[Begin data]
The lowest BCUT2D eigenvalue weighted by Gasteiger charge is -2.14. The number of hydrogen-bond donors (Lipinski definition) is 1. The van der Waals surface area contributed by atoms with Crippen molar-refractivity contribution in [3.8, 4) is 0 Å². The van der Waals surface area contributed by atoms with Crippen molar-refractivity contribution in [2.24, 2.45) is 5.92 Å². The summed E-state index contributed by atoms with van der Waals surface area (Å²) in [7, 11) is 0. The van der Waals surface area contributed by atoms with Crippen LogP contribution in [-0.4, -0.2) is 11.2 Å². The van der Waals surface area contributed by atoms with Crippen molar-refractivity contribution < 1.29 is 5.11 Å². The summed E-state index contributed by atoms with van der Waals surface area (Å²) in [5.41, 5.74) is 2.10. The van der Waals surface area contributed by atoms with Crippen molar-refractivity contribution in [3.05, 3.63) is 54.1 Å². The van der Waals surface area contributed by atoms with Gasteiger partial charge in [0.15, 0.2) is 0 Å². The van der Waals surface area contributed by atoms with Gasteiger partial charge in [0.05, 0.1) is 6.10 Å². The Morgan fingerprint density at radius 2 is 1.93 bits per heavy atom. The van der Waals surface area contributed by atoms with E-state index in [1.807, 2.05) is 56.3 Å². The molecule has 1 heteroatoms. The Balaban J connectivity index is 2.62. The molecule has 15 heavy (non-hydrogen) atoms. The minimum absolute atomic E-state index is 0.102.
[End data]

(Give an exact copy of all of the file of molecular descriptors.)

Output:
The lowest BCUT2D eigenvalue weighted by Gasteiger charge is -2.14. The number of hydrogen-bond donors (Lipinski definition) is 1. The van der Waals surface area contributed by atoms with Crippen molar-refractivity contribution in [3.8, 4) is 0 Å². The van der Waals surface area contributed by atoms with Crippen molar-refractivity contribution in [2.24, 2.45) is 5.92 Å². The summed E-state index contributed by atoms with van der Waals surface area (Å²) in [7, 11) is 0. The van der Waals surface area contributed by atoms with Crippen LogP contribution in [-0.4, -0.2) is 11.2 Å². The van der Waals surface area contributed by atoms with Crippen molar-refractivity contribution < 1.29 is 5.11 Å². The summed E-state index contributed by atoms with van der Waals surface area (Å²) in [5.41, 5.74) is 2.10. The van der Waals surface area contributed by atoms with Crippen molar-refractivity contribution in [3.05, 3.63) is 54.1 Å². The van der Waals surface area contributed by atoms with Gasteiger partial charge in [0.15, 0.2) is 0 Å². The van der Waals surface area contributed by atoms with Gasteiger partial charge in [0.05, 0.1) is 6.10 Å². The Morgan fingerprint density at radius 2 is 1.93 bits per heavy atom. The van der Waals surface area contributed by atoms with E-state index in [1.807, 2.05) is 56.3 Å². The molecule has 1 heteroatoms. The Balaban J connectivity index is 2.62. The molecule has 15 heavy (non-hydrogen) atoms. The minimum absolute atomic E-state index is 0.102.